So, get out your scorecards and follow along. In 2013, Amyx was the top vote winner in the election. He became the vice mayor in April of 2013 and then became mayor in April 2014. Farmer was the second-place winner in the 2013 election, so he became vice mayor in April 2014 and is in line to become mayor on Tuesday. Soden was the top vote winner in last week’s election, so she is in line to become vice mayor on Tuesday and then mayor in April 2016. Boley was the second place winner last week and is in line to be vice mayor in April 2016 and then mayor in 2017. Matthew Herbert is the other new member elected on Tuesday. He finished third and receives only a two-year term and, by tradition, is not in the running for a mayoral spot.

Whew. Tradition can be tough to follow. But for the most part, city commissioners have followed this one. As near as anyone can remember, there have been two times in the past 30 some years that commissioners have deviated from the selection process. One time Nancy Shontz was bypassed and another time Mike Rundle was skipped.

We’ll see how this all goes on Tuesday. It does seem to have the potential to create a little tension among the commissioners, but perhaps not. The surest thing is that a new commission will be seated.

And yes, there will be some pomp and circumstance involved. There is a formal State of the City Address, a formal swearing in ceremony and, if tradition holds, a reception that includes free cookies for all.

That’s one tradition that I plan to hold onto — perhaps even with one in each hand.

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Oklahoma City tornado sparks discussion of building code standards at Lawrence City Hall

It didn’t take long for the tales of tragedy in Moore, Okla., to cause at least one city leader to begin asking questions of whether Lawrence is adequately prepared for a similar natural disaster.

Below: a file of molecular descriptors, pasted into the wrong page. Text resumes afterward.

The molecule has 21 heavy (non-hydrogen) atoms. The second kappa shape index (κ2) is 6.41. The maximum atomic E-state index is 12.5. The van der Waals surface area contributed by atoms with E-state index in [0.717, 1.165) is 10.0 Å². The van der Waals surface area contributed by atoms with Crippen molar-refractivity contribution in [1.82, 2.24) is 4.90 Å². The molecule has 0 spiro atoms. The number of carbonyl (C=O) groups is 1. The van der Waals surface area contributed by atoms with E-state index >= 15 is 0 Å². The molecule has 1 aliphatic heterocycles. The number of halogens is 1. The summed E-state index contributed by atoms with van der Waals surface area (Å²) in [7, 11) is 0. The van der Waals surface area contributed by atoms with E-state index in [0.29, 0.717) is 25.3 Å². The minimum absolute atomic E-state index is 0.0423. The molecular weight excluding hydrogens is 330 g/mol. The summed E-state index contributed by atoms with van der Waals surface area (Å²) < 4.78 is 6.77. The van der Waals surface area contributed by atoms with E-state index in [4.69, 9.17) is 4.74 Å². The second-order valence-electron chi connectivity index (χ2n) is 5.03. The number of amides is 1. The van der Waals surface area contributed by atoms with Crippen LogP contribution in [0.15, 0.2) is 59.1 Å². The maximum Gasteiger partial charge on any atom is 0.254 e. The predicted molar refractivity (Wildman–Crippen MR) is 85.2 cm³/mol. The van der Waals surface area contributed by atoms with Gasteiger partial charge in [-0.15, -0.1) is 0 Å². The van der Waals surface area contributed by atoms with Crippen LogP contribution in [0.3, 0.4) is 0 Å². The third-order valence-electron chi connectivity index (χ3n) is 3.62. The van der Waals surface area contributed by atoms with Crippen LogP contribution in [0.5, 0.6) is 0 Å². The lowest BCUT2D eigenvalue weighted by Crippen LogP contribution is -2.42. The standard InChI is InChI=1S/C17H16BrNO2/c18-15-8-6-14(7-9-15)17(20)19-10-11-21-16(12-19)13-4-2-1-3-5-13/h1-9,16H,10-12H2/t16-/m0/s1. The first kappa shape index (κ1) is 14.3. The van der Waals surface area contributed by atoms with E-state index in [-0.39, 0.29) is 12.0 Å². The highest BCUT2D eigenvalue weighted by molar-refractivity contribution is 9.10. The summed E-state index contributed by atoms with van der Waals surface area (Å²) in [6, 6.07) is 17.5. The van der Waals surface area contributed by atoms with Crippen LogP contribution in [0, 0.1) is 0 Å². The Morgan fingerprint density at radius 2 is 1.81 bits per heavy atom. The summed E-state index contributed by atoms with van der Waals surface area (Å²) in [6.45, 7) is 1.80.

City Commissioner Jeremy Farmer raised questions at last night’s City Commission meeting about whether Lawrence’s building codes for public buildings, like schools, are adequate when it comes to providing shelter from tornadoes.

“I think it would behoove us to look at ways to make our school buildings safer,” Farmer said. “If we don’t, shame on us.”

Farmer's comments Tuesday night came after he first broached the subject on his Facebook page earlier in the day. From his page: “I understand that natural disasters happen. I understand that we have better things in place to enhance warnings. But if we parade children into a hallway and tell them to cover their necks with their hands, and an EF-5 comes rolling through town, it won't matter. It’s time we stop making excuses for lives being taken because we were too irresponsible to think outside of a box, or too cheap to make sure this NEVER happens again.

“Reinforced tunnels, underground schools. Something. Smarter people than me are thinking about this. We have to figure something out. Innocent lives being taken because we didn't act when we possessed the innovation to stop it is unacceptable to me.”

Commissioners asked Planning Director Scott McCullough to produce a report summarizing what Lawrence’s building codes require in the way of storm shelters in public buildings and whether there are feasible additions that could be made to the code.

I would look for that report in the next few weeks.

As for what is really possible, I don’t know. Lawrence Public Schools spokeswoman Julie Boyle told me Lawrence public schools don’t have FEMA designated safe rooms, but obviously they do have plans to locate students and staff to interior portions of the buildings, which are better designed to withstand severe weather.

We’ll see how much, if any, serious discussion the idea of stricter building standards gets at City Hall.

Tuesday’s discussion arose after Mayor Mike Dever asked whether the city was planning to send any personnel to the Oklahoma City area to assist with the devastation following this week’s tornado.

City Manager David Corliss said the city hadn’t yet been asked for any assistance, but he plans to spread an offer of assistance to public administration officials he knows in the Oklahoma City area.

“I certainly will make it clear that we are available to do that,” Corliss said.